Sweden Believes Nord Stream Attack Was Carried Out by a Nation-State

Natural gas roils the surface of the Baltic off Bornholm after the Nord Stream explosions
Natural gas roils the surface of the Baltic off Bornholm after the Nord Stream explosions (Swedish Coast Guard)

Published Apr 7, 2023 7:25 PM by Paul Benecki

Amidst all the mystery surrounding the attack on the Nord Stream 1 and 2 pipeline systems last year, one thing is clear: investigators are nearly sure that it was carried out by a state actor, according to a prosecutor leading Sweden's team. 

Investigators in Denmark and Sweden have already confirmed that the extensive damage was an act of sabotage, but the culprit remains unknown to the public. Though publicly available facts are in short supply, theories abound about the identity of the attacker. Western defense sources have hinted to the media that an independent "pro-Ukrainian group" might have been responsible for the blast. In support of this explanation, German investigators have discovered a private yacht which visited the attack site and might have been used by a freelance operation (or, alternatively, might have been planted as a "false flag" decoy). 

There are also multiple proposed explanations involving state actors. Ukraine and Poland have accused Russia of masterminding the attack, a claim the Kremlin denies. Russia has accused various NATO members of complicity and has called for a UN-led investigation. Last but not least, American investigative journalist Seymour Hersh has claimed that the strike was conducted by U.S. Navy divers with Norwegian help. The White House firmly denies any involvement.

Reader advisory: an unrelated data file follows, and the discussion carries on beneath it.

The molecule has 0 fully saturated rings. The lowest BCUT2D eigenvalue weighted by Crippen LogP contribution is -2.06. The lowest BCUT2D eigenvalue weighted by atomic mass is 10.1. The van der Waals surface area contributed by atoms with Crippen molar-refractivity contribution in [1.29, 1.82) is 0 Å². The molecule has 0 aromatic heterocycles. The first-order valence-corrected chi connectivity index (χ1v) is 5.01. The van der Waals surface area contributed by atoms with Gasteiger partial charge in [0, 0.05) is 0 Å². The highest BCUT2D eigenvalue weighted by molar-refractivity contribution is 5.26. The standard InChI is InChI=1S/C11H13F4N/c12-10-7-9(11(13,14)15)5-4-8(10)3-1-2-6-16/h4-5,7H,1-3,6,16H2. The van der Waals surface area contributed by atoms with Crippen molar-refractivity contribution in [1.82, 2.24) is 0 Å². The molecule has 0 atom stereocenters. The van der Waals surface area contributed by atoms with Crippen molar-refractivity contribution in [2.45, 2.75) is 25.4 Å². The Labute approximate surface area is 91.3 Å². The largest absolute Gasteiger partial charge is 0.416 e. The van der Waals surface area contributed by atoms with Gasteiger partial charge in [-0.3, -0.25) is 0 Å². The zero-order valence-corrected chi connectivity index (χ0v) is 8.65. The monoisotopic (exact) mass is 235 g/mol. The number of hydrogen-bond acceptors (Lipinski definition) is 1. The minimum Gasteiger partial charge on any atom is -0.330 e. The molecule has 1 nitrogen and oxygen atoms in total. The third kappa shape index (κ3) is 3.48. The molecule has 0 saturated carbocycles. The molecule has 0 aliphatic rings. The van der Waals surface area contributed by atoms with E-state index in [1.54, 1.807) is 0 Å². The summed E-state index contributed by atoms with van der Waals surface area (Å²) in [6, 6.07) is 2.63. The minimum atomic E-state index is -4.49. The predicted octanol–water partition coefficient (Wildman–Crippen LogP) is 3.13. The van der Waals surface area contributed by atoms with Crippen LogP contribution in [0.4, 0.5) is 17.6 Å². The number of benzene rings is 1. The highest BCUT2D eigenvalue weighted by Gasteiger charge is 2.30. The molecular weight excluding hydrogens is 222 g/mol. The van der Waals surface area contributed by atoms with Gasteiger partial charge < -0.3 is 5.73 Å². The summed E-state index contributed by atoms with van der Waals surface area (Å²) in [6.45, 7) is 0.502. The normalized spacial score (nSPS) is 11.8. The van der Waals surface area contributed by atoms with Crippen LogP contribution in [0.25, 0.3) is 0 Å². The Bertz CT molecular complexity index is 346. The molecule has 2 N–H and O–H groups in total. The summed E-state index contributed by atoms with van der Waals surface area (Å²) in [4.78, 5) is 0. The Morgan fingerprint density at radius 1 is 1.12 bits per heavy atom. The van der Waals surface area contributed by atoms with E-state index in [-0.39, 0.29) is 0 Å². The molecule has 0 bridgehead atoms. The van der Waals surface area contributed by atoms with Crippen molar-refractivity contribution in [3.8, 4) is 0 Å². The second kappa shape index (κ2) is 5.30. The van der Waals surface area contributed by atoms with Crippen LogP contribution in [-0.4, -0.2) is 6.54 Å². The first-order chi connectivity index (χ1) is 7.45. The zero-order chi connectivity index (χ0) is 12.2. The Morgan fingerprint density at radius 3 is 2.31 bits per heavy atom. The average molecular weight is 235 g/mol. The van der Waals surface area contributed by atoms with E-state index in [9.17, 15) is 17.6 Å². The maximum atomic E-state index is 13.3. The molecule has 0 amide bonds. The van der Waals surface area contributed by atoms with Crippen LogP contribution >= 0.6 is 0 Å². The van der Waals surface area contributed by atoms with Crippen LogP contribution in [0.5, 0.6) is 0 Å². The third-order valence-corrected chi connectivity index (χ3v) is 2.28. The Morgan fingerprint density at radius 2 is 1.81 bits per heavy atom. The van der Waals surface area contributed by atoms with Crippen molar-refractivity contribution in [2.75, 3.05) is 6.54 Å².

Any of these explanations - especially the last one - could be uncomfortable for the nations involved in the investigation, and there is a sense in some European policy circles that it might be best not to get to the bottom of it. “It’s like a corpse at a family gathering,” one European diplomat told the Washington Post. “It’s better not to know.”

Swedish public prosecutor Mats Ljungqvist, who is leading his nation's inquiry into the attack, has hinted that his team may never be able to name the culprit anyways.

"Our hope is to be able to confirm who has committed this crime, but it should be noted that it likely will be difficult given the circumstances," he said in a statement Thursday. "This concerns a crime whose circumstances are difficult to investigate. The detonations took place 80 meters under the water on the ocean floor in the Baltic Sea."

Ljungqvist is nearly certain of one thing, though: this was unlikely to be the work of a small-time operator. "We don't rule out anything, but that it is a state actor who is directly or at least indirectly behind this is of course our absolute main scenario," he told Reuters.